Community-based research in environmental justice
How do communities share their hopes and actions for change? Communities who are marginalized have a very different thought process to those actively engaging with change. Communities, when gathered, are often a disunity of people who happen to be living in a same geographical space. They do not necessarily operate collectively; someone of the local elite may be in control.
People in the margins are often looking for something when somebody visits; research does not generally figure in their imagination. There is a guessing period. They try to guess what the visitor or researcher wants them to say. They do not initially want (or see) a particular problem to be solved, and the whole problem is often one of livelihood. But livelihood is seen perhaps not as a problem, but a lived burden given that their individual efforts have failed to achieve a collective difference.
Change does not start with the topic of what’s up for research. So how does the sense of change come in a community gathering?
The process is much more a discourse of the present and warms up with story-telling. It is important to listen to stories of those opposing as well as those supporting. This is more important than engaging to solve their problem. We need to foster active listening, to learn to listen well, and together, share thoughts where feelings emerge, and from this draw out positive expressions to consider anew.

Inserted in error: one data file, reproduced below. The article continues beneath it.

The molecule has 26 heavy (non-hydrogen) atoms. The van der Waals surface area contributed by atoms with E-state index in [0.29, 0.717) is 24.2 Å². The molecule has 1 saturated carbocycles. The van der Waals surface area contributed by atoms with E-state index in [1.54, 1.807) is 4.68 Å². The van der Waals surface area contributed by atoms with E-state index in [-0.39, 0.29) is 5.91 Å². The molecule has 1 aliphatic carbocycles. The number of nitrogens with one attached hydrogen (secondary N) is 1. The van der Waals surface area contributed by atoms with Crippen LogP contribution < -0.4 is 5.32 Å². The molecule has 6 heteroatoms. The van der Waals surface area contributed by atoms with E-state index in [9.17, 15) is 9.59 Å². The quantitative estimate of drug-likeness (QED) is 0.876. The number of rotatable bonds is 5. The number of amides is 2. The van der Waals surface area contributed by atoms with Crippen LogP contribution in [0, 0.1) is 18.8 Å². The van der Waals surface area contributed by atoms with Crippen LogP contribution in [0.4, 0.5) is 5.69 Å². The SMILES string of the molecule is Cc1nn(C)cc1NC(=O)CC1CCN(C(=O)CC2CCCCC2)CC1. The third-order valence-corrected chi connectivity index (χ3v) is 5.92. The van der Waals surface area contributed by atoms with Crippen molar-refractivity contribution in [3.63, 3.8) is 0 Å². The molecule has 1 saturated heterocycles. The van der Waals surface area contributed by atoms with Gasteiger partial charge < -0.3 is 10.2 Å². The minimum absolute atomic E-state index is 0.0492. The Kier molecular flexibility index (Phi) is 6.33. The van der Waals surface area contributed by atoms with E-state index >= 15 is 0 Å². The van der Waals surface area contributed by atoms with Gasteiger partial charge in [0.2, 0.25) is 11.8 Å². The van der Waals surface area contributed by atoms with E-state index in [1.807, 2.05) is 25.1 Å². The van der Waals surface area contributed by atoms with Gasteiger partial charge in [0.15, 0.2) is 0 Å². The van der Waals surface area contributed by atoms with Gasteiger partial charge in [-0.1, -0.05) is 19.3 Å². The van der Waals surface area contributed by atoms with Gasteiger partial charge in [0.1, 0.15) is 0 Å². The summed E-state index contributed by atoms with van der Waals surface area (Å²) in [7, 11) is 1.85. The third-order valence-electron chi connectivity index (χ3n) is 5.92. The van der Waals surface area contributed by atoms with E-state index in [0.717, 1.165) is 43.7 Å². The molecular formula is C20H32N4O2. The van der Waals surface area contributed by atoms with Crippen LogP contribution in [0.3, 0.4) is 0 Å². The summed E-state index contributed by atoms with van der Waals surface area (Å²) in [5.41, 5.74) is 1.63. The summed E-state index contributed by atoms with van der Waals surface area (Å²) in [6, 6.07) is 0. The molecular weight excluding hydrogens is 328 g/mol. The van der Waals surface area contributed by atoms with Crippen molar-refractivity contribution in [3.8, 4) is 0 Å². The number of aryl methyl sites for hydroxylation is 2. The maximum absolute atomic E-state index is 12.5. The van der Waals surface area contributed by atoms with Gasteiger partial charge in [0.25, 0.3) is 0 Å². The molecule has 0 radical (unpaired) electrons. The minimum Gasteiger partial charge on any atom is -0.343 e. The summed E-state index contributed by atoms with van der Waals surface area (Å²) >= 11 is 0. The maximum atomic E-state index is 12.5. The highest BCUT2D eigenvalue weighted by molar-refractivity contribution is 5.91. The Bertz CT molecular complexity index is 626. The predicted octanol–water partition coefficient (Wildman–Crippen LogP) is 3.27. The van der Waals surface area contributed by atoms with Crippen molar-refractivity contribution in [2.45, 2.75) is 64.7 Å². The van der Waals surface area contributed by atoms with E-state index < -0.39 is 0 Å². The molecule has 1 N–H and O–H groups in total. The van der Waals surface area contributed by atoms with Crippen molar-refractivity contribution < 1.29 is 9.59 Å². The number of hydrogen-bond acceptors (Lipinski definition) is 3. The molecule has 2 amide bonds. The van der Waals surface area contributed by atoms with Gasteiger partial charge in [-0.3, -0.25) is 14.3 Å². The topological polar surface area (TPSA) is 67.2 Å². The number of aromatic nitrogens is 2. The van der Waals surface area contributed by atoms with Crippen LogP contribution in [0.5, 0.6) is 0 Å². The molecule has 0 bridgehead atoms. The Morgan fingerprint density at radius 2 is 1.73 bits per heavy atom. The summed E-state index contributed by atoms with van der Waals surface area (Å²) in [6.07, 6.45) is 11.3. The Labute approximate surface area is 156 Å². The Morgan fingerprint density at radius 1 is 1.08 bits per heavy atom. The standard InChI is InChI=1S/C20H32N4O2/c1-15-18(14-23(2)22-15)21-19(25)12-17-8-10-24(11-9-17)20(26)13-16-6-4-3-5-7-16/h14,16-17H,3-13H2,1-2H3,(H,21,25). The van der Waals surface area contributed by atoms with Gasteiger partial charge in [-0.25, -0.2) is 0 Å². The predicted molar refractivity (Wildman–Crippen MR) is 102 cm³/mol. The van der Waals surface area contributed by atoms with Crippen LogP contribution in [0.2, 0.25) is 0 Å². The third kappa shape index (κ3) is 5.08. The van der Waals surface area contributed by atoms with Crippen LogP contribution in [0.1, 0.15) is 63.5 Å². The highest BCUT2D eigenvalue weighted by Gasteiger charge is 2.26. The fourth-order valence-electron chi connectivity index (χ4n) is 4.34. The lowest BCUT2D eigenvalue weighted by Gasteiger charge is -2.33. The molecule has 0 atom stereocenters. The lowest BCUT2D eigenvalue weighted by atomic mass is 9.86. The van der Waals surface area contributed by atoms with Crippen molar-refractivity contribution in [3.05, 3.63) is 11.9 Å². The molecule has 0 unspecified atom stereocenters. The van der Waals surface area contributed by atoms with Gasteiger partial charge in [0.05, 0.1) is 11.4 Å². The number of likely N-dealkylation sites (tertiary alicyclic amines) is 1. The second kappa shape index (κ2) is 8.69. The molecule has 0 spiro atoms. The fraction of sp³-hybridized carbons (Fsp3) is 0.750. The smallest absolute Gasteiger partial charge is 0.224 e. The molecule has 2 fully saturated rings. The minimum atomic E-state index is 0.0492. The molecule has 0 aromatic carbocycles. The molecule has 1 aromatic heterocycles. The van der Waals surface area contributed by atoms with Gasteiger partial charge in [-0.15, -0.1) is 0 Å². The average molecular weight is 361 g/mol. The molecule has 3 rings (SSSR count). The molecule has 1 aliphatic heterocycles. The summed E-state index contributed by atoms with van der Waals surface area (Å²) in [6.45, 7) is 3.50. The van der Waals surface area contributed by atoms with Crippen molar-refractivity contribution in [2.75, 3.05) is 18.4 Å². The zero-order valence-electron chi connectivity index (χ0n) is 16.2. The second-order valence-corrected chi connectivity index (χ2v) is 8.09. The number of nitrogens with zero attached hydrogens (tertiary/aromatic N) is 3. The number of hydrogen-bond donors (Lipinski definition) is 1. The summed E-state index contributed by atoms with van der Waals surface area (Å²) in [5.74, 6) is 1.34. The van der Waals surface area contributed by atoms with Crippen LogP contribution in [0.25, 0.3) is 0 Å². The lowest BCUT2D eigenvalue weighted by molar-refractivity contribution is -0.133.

Communities are not projects; communities are life. Communities live out problems and hopes. Marginalized communities do not observe food insecurity, they live through it. To try to get the community to stand outside of such difficulties requires them to shift the conversation.
When listening to their stories, one can slowly form a common experience and a shared attitude. And with this shared attitude, one can find the right time to ask, “what if?” and have a shared basis for exploring areas of research.
The researcher will be able to ask the story the researcher wants to write or find in the researcher’s own life. This entails much thinking, listening, and reflection, with community redirection. Discernment can be done through different processes.
So, as a researcher, one quickly finds out a community is not an easy collective whole. Often there is a lot of in-between space and many connections are needed. At some point, there is a discernment process to help identify interested partners, to clarify how to stand together and how principles and values line up. It will be necessary to revisit this over time. In this way, one can help in locating and animating the community’s passion for environmental justice and find allies.
Pedro Walpole SJ
This article is an extract from a longer article on Ecojesuit.
Photo credit: M Alvim, August 2019
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